Companies like Amazon have big ideas for drones that can deliver packages right to your door and a new mapping system developed by researchers at Massachusetts Institute of Technology (MIT) can help achieve that. The new system, called NanoMap, allows drones to consistently fly 32 km per hour through dense environments like forests, the researchers said. Also Read - Flipkart Black Friday Sale is an endless list of asterisks with no real savings
Being able to avoid obstacles while travelling at high speeds is computationally complex, especially for small drones that are limited in how much they can carry on-board for real-time processing. The new system considers the drone’s position in the world over time to be uncertain and actually models and accounts for that uncertainty. Also Read - Tesla chief Elon Musk is now 2nd richest in world, surpasses Microsoft's Bill Gates
“Overly confident maps won’t help you if you want drones that can operate at higher speeds in human environments,” said Pete Florence, lead author on a new related paper. “An approach that is better aware of uncertainty gets us a much higher level of reliability in terms of being able to fly in close quarters and avoid obstacles,” Florence added. Also Read - Amazon Fire TV gets Hindi support for Alexa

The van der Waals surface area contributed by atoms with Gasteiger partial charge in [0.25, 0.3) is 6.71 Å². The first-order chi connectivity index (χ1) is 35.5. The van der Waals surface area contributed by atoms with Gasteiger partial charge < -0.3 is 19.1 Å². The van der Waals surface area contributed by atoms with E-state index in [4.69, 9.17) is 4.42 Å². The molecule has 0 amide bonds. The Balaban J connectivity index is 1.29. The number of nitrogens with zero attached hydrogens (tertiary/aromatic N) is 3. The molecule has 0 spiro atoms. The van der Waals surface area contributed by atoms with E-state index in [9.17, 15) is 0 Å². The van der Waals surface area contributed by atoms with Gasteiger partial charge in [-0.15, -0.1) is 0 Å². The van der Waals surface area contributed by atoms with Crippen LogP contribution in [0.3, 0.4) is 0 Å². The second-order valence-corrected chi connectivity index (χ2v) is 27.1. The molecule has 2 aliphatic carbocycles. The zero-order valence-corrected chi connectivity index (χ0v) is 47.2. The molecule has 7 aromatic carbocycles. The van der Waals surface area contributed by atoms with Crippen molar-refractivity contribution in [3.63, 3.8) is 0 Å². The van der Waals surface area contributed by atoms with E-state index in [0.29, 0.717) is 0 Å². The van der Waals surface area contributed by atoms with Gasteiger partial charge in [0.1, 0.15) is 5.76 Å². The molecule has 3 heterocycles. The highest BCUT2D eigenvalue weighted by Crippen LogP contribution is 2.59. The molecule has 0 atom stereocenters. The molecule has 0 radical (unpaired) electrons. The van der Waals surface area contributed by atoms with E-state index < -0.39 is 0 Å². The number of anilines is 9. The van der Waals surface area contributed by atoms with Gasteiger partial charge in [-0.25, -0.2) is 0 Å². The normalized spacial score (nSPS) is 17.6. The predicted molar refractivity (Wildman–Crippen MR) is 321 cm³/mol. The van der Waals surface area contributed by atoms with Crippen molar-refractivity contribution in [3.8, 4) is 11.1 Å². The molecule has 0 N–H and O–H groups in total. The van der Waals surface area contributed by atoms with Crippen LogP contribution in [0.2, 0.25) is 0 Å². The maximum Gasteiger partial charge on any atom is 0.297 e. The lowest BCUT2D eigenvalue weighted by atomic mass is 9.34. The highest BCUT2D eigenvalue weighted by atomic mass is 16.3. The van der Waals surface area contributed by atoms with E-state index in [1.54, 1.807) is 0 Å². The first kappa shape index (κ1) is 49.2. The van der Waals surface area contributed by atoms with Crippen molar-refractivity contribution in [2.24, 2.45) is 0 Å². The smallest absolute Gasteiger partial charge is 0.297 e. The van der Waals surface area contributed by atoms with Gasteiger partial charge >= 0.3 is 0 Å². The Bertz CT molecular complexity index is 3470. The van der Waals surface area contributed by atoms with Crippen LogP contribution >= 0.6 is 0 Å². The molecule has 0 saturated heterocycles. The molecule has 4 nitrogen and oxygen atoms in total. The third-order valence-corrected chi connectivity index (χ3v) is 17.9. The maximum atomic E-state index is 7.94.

Specifically, NanoMap uses a depth-sensing system to stitch together a series of measurements about the drone’s immediate surroundings, according to the study to be presented at the IEEE International Conference on Robotics and Automation (ICRA), scheduled in May in Brisbane.
This allows it to not only make motion plans for its current field of view but also anticipate how it should move around in the hidden fields of view that it has already seen. “It’s kind of like saving all of the images you’ve seen of the world as a big tape in your head,” Florence said.
“For the drone to plan motions, it essentially goes back into time to think individually of all the different places that it was in,” he added. The team’s tests demonstrated the impact of uncertainty. For example, if NanoMap was not modelling uncertainty and the drone drifted just five percent away from where it was expected to be, the drone would crash more than once every four flights.
Meanwhile, when it accounted for uncertainty, the crash rate reduced to two percent. The team believes that the system could be used in fields ranging from search-and-rescue and defence to package delivery and entertainment and can also be applied to self-driving cars and other forms of autonomous navigation.